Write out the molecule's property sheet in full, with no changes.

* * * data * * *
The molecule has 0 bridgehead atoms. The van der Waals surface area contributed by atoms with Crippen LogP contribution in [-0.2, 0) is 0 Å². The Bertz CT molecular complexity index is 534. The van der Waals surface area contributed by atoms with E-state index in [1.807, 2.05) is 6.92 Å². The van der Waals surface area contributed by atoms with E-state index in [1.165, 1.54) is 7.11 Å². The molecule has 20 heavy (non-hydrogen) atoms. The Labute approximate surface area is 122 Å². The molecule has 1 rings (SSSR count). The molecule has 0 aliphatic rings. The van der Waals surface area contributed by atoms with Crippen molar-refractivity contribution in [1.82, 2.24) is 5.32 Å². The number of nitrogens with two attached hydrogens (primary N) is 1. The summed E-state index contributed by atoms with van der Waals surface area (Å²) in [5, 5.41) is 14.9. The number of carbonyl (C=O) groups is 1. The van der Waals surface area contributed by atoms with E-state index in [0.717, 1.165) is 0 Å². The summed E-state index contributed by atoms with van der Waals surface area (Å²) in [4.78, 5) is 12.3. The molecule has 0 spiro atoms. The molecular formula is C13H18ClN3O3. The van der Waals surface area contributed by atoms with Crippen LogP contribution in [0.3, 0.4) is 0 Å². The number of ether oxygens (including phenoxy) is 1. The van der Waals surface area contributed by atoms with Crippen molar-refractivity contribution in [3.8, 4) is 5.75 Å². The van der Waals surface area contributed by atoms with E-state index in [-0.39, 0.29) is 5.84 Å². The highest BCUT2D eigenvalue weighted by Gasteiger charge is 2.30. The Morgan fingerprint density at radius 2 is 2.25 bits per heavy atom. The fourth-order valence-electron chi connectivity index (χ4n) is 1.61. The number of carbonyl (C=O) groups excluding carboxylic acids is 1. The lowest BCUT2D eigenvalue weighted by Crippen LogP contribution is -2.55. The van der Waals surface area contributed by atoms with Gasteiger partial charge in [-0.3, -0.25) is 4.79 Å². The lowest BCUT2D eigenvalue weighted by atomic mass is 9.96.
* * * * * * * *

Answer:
The molecule has 0 bridgehead atoms. The van der Waals surface area contributed by atoms with Crippen LogP contribution in [-0.2, 0) is 0 Å². The Bertz CT molecular complexity index is 534. The van der Waals surface area contributed by atoms with E-state index in [1.807, 2.05) is 6.92 Å². The van der Waals surface area contributed by atoms with E-state index in [1.165, 1.54) is 7.11 Å². The molecule has 20 heavy (non-hydrogen) atoms. The Labute approximate surface area is 122 Å². The molecule has 1 rings (SSSR count). The molecule has 0 aliphatic rings. The van der Waals surface area contributed by atoms with Crippen molar-refractivity contribution in [1.82, 2.24) is 5.32 Å². The number of nitrogens with two attached hydrogens (primary N) is 1. The summed E-state index contributed by atoms with van der Waals surface area (Å²) in [5, 5.41) is 14.9. The number of carbonyl (C=O) groups is 1. The van der Waals surface area contributed by atoms with E-state index in [0.717, 1.165) is 0 Å². The summed E-state index contributed by atoms with van der Waals surface area (Å²) in [4.78, 5) is 12.3. The molecule has 0 spiro atoms. The molecular formula is C13H18ClN3O3. The van der Waals surface area contributed by atoms with Crippen LogP contribution in [0.3, 0.4) is 0 Å². The number of ether oxygens (including phenoxy) is 1. The van der Waals surface area contributed by atoms with Crippen molar-refractivity contribution in [3.8, 4) is 5.75 Å². The van der Waals surface area contributed by atoms with E-state index in [-0.39, 0.29) is 5.84 Å². The highest BCUT2D eigenvalue weighted by Gasteiger charge is 2.30. The Morgan fingerprint density at radius 2 is 2.25 bits per heavy atom. The fourth-order valence-electron chi connectivity index (χ4n) is 1.61. The number of carbonyl (C=O) groups excluding carboxylic acids is 1. The lowest BCUT2D eigenvalue weighted by Crippen LogP contribution is -2.55. The van der Waals surface area contributed by atoms with Gasteiger partial charge in [-0.3, -0.25) is 4.79 Å². The lowest BCUT2D eigenvalue weighted by atomic mass is 9.96.